On Wednesday the Aboriginal community in Australia lost another of its more compelling voices with the passing of Uncle Jack Charles. Last month, they saw the passing of Archie Roach.
Both men were important voices of the stolen generations. Roach was a singer and a song writer and Charles was a performer, singer, and activist both for Aboriginal rights and for those in prison and who struggle with addiction especially through his acclaimed play Jack Charles vs. The Crown. A 2008 documentary, Bastardy, provides some insights into his complex charisma.
Both Uncle Jack Charles’s and Archie Roach’s family have approved the use of their images and names after they have passed, but out of respect, I won’t post any here. You can, if you like, click through.
First, I want to post a couple versions of a song that Uncle Jack Charles and Archie Roach performed together from time to time: “We Won’t Cry.”
Here’s a link to Uncle Jack Charles talking on the occasion of Australia Day before singing “We Won’t Cry” with Roach.
Here are two two of them performing the same song at TEDx Sidney where you get a bit of Uncle Jack’s personality and his performance style.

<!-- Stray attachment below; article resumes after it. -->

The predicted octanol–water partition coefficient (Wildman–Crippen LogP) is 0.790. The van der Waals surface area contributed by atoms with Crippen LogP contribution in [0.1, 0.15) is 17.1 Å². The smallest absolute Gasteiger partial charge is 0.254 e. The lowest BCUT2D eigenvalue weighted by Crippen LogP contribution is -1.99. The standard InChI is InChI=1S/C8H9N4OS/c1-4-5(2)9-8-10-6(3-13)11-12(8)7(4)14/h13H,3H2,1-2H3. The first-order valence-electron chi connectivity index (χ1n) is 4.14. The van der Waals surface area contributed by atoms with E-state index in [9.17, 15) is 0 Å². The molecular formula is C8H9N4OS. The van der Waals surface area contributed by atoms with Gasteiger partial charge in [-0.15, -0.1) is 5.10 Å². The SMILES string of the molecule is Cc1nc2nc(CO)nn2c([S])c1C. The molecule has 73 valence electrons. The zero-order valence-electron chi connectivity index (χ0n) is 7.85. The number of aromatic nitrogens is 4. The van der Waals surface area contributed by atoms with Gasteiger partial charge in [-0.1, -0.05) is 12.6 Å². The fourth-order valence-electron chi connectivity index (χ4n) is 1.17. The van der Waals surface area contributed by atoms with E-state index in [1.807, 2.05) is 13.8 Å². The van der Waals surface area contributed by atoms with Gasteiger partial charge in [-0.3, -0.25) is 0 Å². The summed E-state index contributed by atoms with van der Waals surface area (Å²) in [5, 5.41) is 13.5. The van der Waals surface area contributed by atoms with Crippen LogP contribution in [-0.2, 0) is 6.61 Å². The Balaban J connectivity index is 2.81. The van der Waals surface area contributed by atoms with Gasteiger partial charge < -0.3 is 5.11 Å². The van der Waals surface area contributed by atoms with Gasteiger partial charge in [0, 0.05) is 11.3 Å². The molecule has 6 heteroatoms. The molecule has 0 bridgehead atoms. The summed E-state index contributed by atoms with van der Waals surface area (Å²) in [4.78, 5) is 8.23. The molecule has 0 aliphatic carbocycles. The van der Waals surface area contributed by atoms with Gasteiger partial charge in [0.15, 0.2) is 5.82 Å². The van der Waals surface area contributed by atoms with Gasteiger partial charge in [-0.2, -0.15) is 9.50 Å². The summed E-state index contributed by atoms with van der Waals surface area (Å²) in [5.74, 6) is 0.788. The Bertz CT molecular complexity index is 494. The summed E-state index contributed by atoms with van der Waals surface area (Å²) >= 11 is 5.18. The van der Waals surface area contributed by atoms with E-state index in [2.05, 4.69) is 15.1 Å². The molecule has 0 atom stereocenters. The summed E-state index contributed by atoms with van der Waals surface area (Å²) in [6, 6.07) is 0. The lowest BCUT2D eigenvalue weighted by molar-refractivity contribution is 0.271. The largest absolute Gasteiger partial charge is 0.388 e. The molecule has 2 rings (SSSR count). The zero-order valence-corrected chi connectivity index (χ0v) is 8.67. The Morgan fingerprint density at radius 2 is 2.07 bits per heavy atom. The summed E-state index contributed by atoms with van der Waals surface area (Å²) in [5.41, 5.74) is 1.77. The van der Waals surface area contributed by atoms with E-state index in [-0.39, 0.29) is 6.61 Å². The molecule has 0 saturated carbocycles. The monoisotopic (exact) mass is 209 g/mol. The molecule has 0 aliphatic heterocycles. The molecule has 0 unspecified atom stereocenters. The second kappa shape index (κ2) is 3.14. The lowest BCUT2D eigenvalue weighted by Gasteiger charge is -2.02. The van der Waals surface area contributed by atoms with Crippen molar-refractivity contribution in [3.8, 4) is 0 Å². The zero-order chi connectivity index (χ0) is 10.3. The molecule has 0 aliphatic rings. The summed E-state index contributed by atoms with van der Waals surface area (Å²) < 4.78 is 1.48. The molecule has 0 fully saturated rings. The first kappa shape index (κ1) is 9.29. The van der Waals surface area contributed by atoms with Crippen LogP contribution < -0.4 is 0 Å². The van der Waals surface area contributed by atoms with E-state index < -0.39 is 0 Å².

Roach and Charles were both cross generational figures and their voices and messages will echo long after their passing.
Here’s the Aboriginal group Baker Boy sampling Jack Charles and in a more contemporary song called “Survival” that carries his message (and reminds me of Gerald Vizenor’s concept of survivance in the context of Native American culture):
It seems appropriate to post a few of my favorite Archie Roach songs. I’m especially fond of the song “Charcoal Lane,” which he performs here live with a bit of commentary.
(Here’s Courtney Barnett doing it with Paul Kelly (who is also a Australian music legend):
Of course, Roach is particularly known for his song “Took the Children Away” which helped catalyze public sentiment regarding the horrors of the forced removal policy that produced the stolen generations. You can hear it here.
And, finally, here is Roach’s last recordings where he covers a series of Bob Marley songs and demonstrates his intergeneration reach.
When I first heard these men’s music, voices, and stories, I didn’t know much about the Stolen Generations or the long struggle for Aboriginal and Indigenous rights. I still don’t know very much about these things, but their quiet and powerful voices pushed me to learn more and recognize the pain and suffering racism and colonialism continues to inflict on these communities. I know that I can’t do anything to fix the past, but I also know that we have a responsibility to what we can to make the future better.
Thank you for sharing.